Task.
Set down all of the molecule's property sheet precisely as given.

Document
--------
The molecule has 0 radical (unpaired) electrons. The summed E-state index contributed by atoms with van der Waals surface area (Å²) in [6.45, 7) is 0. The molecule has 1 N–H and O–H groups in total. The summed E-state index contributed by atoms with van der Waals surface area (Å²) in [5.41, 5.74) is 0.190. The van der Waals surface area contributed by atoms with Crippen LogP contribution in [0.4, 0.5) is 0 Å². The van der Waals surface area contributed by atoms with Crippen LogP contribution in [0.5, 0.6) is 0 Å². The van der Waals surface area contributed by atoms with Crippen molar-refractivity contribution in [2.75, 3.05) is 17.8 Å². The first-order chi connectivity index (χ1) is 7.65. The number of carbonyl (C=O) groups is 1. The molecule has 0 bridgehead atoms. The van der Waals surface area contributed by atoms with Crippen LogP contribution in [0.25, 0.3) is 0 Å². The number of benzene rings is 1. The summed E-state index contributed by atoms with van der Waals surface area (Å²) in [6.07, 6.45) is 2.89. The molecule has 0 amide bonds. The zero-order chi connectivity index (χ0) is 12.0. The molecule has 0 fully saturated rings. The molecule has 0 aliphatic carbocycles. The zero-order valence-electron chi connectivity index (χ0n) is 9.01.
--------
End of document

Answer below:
The molecule has 0 radical (unpaired) electrons. The summed E-state index contributed by atoms with van der Waals surface area (Å²) in [6.45, 7) is 0. The molecule has 1 N–H and O–H groups in total. The summed E-state index contributed by atoms with van der Waals surface area (Å²) in [5.41, 5.74) is 0.190. The van der Waals surface area contributed by atoms with Crippen LogP contribution in [0.4, 0.5) is 0 Å². The van der Waals surface area contributed by atoms with Crippen LogP contribution in [0.5, 0.6) is 0 Å². The van der Waals surface area contributed by atoms with Crippen molar-refractivity contribution in [2.75, 3.05) is 17.8 Å². The first-order chi connectivity index (χ1) is 7.65. The number of carbonyl (C=O) groups is 1. The molecule has 0 bridgehead atoms. The van der Waals surface area contributed by atoms with Crippen LogP contribution in [0.25, 0.3) is 0 Å². The number of benzene rings is 1. The summed E-state index contributed by atoms with van der Waals surface area (Å²) in [6.07, 6.45) is 2.89. The molecule has 0 amide bonds. The zero-order chi connectivity index (χ0) is 12.0. The molecule has 0 fully saturated rings. The molecule has 0 aliphatic carbocycles. The zero-order valence-electron chi connectivity index (χ0n) is 9.01.